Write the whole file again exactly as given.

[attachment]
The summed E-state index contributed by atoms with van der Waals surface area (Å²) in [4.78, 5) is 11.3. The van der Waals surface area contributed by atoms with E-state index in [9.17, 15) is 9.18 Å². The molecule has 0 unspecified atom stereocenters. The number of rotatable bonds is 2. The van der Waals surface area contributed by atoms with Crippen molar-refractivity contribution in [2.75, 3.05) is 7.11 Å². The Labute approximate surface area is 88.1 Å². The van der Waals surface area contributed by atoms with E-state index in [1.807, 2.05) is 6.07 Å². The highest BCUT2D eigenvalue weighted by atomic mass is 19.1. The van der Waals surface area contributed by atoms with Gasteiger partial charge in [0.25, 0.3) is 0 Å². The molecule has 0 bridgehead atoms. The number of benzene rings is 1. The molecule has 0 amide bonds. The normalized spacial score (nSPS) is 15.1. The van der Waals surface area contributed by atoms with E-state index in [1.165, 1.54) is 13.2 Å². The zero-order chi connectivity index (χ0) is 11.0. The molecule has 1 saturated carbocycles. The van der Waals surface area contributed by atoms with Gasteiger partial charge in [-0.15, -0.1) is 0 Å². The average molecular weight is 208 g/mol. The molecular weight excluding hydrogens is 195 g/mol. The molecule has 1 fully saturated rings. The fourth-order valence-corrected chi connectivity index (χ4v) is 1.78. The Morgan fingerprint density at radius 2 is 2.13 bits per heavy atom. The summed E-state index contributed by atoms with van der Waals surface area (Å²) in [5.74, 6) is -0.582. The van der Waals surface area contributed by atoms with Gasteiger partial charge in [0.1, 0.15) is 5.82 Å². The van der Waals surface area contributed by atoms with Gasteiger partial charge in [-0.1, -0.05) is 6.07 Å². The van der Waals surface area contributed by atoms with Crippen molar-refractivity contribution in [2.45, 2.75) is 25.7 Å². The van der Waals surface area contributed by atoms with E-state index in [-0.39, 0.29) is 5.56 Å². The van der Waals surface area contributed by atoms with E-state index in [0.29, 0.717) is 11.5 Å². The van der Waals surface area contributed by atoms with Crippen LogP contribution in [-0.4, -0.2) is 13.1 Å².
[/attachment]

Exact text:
The summed E-state index contributed by atoms with van der Waals surface area (Å²) in [4.78, 5) is 11.3. The van der Waals surface area contributed by atoms with E-state index in [9.17, 15) is 9.18 Å². The molecule has 0 unspecified atom stereocenters. The number of rotatable bonds is 2. The van der Waals surface area contributed by atoms with Crippen molar-refractivity contribution in [2.75, 3.05) is 7.11 Å². The Labute approximate surface area is 88.1 Å². The van der Waals surface area contributed by atoms with E-state index in [1.807, 2.05) is 6.07 Å². The highest BCUT2D eigenvalue weighted by atomic mass is 19.1. The van der Waals surface area contributed by atoms with Gasteiger partial charge in [0.25, 0.3) is 0 Å². The molecule has 0 bridgehead atoms. The number of benzene rings is 1. The molecule has 0 amide bonds. The normalized spacial score (nSPS) is 15.1. The van der Waals surface area contributed by atoms with E-state index in [1.165, 1.54) is 13.2 Å². The zero-order chi connectivity index (χ0) is 11.0. The molecule has 1 saturated carbocycles. The van der Waals surface area contributed by atoms with Gasteiger partial charge in [-0.15, -0.1) is 0 Å². The average molecular weight is 208 g/mol. The molecular weight excluding hydrogens is 195 g/mol. The molecule has 1 fully saturated rings. The fourth-order valence-corrected chi connectivity index (χ4v) is 1.78. The Morgan fingerprint density at radius 2 is 2.13 bits per heavy atom. The summed E-state index contributed by atoms with van der Waals surface area (Å²) in [5.74, 6) is -0.582. The van der Waals surface area contributed by atoms with Gasteiger partial charge in [0.1, 0.15) is 5.82 Å². The van der Waals surface area contributed by atoms with Gasteiger partial charge in [-0.1, -0.05) is 6.07 Å². The van der Waals surface area contributed by atoms with Crippen molar-refractivity contribution in [2.45, 2.75) is 25.7 Å². The van der Waals surface area contributed by atoms with E-state index in [-0.39, 0.29) is 5.56 Å². The van der Waals surface area contributed by atoms with E-state index in [0.29, 0.717) is 11.5 Å². The van der Waals surface area contributed by atoms with Crippen LogP contribution in [-0.4, -0.2) is 13.1 Å².